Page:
Title: Into This River I Drown
Author: T. J. Klune
Genre: m/m paranormal romance
Print length: 400 pages
Publication date: March 24, 2013
Rating: Four Stars
Blurb: Five years ago, Benji Green lost his beloved father, Big Eddie, when his truck crashed into a river. Everyone called it an accident, but Benji knows it was more. Even years later, he’s buried in his grief, throwing himself into managing Big Eddie’s convenience store in the small-town of Roseland, Oregon. Surrounded by his mother and three aunts, he lives day to day, struggling to keep his head above water.
But Roseland is no ordinary place.
With ever more frequent dreams of his father’s death and waking visions of feathers on the river’s surface, Benji finds his definition of reality bending. He thinks himself haunted; by ghosts or memories, he can no longer tell. Not until a man falls from the sky, leaving the burning imprint of wings on the ground, does Benji begin to understand that the world is more mysterious than he ever imagined—and more dangerous. As uncontrollable forces descend on Roseland, they reveal long-hidden truths about friends, family, and the stranger Calliel—a man Benji can no longer live without.
I know weird is an unreliable word as far as book descriptions go but I can’t help that. It is what it is. It’s also beautiful. Only some of this book is actually written, the rest of it is painted. And man, the colors will tear your soul to bits. They will just shred you. Not many readers realize how incredibly hard it is to do grief like this. When the writer paints it so intensely, so graphically, it will take its toll. No one can do pain like this and not feel it, not have it follow them around like a dark cloud. So much grief will turn you world black. To write from that place, you gotta have skill and passion and experience. You gotta be willing to drown yourself and trust you’ll float back up.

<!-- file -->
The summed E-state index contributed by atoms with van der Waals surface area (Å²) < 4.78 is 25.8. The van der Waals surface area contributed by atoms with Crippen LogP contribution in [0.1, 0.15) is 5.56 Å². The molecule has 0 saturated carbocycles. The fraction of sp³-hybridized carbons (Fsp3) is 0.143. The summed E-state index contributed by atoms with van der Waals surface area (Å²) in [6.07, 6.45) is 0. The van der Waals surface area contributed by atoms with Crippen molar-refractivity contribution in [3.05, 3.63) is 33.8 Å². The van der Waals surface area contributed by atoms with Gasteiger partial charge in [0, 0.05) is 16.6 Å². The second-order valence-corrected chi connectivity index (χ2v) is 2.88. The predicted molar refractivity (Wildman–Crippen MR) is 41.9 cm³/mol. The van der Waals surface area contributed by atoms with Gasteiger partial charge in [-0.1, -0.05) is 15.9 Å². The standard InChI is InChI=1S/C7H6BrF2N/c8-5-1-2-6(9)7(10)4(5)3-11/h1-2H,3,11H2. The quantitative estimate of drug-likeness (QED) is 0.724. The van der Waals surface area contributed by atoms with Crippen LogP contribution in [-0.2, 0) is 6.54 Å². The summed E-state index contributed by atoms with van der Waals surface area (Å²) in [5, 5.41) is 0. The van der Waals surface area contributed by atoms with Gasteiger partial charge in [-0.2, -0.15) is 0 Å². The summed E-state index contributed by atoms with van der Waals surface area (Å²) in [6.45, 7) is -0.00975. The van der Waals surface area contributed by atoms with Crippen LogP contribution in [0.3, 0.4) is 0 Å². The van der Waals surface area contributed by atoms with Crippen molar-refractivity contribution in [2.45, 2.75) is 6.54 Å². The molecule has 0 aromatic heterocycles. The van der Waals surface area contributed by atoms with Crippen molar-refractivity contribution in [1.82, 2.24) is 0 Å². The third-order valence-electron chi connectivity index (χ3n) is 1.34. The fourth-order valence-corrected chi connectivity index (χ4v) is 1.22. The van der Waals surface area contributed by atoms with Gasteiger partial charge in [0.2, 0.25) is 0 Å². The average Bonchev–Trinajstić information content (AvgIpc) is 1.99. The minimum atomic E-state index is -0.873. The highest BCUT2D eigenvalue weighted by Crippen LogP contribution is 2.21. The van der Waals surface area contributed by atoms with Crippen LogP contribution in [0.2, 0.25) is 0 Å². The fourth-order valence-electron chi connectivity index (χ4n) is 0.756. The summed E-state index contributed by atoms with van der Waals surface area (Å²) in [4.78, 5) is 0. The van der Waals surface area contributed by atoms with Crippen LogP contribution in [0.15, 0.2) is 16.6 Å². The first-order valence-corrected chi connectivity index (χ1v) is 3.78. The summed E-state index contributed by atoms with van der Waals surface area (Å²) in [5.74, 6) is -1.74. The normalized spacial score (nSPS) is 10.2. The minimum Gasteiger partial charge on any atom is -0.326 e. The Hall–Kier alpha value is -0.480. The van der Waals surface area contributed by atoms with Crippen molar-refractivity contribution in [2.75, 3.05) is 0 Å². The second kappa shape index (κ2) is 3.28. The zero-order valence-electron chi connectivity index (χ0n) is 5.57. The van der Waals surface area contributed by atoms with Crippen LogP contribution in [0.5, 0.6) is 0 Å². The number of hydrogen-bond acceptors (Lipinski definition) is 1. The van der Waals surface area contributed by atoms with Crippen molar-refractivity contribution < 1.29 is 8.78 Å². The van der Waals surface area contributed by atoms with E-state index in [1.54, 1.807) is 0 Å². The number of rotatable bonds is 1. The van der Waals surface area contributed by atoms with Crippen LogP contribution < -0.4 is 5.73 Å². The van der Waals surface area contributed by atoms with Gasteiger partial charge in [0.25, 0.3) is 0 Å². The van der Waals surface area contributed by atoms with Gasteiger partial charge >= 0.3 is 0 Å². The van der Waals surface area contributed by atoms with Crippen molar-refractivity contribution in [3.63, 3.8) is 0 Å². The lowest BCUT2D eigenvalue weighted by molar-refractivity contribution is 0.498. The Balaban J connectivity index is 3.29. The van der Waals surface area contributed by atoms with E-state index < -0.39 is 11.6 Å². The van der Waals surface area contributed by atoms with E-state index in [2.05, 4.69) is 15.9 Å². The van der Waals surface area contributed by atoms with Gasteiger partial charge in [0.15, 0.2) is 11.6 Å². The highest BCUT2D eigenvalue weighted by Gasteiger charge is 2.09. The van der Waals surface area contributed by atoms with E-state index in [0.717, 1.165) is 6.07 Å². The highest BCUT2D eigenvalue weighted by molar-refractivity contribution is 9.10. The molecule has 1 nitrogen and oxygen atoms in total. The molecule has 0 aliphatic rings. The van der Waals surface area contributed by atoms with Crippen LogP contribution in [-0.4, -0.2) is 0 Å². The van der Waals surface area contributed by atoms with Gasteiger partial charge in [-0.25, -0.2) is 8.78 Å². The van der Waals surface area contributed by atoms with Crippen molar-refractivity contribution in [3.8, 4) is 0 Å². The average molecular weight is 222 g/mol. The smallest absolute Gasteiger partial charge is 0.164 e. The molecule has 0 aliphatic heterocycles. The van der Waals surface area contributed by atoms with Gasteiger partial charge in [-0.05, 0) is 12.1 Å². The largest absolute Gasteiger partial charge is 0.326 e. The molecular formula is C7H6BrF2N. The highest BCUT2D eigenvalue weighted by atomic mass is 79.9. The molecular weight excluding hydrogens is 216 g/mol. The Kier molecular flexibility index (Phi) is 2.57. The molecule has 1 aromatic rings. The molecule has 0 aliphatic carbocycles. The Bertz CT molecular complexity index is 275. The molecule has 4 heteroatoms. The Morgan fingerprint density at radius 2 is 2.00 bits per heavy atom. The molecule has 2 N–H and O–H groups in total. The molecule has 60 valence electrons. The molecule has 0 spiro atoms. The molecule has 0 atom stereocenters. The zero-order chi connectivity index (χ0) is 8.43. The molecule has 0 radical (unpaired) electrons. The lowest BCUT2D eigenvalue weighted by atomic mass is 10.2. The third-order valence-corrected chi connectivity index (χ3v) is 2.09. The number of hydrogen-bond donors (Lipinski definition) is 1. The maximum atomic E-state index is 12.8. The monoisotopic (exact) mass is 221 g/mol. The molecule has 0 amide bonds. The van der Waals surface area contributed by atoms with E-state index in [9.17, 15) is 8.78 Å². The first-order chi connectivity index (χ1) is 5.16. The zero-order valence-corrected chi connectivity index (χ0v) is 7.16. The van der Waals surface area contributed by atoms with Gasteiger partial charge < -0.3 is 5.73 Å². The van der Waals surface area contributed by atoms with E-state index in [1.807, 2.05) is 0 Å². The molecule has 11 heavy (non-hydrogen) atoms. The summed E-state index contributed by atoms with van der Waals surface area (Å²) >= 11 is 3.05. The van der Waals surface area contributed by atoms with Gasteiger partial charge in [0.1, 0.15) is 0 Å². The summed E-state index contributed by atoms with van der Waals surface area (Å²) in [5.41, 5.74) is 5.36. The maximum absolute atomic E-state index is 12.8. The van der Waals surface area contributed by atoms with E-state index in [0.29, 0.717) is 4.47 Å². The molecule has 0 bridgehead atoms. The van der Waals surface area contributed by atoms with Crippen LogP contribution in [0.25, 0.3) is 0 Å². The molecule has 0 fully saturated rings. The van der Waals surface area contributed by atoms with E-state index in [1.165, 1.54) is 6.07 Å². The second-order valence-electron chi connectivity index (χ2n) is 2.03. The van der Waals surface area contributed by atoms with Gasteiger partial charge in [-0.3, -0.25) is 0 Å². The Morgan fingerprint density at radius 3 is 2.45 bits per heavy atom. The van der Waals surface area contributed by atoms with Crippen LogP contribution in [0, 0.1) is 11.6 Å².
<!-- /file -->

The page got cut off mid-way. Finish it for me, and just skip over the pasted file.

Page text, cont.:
I do have some complaints but they have nothing to do with the plot, the characters or the writing. All of those things are stable. I know that when the readers of this genre read a book, they usually expect sex. And that’s fine. Who doesn’t like sex? I like sex. Still, I can’t help but feel like it wasn’t necessary in this book. It struck me as almost sacrilegious and not for the reasons people might think. It just didn’t seem to fit; it was like adding a sex scene in the middle of Toni Morrison’s work. Sure, the sex scenes probably made it more sellable to a certain group of readers, but you take away the sex, hell, take away the romance, and this book will still stand strong.
There’s unmatched luxury in this work and this author has some seriously sharp and deadly tools in his belt. With this sort of opulent prose, he just might cut his way to a bestseller list.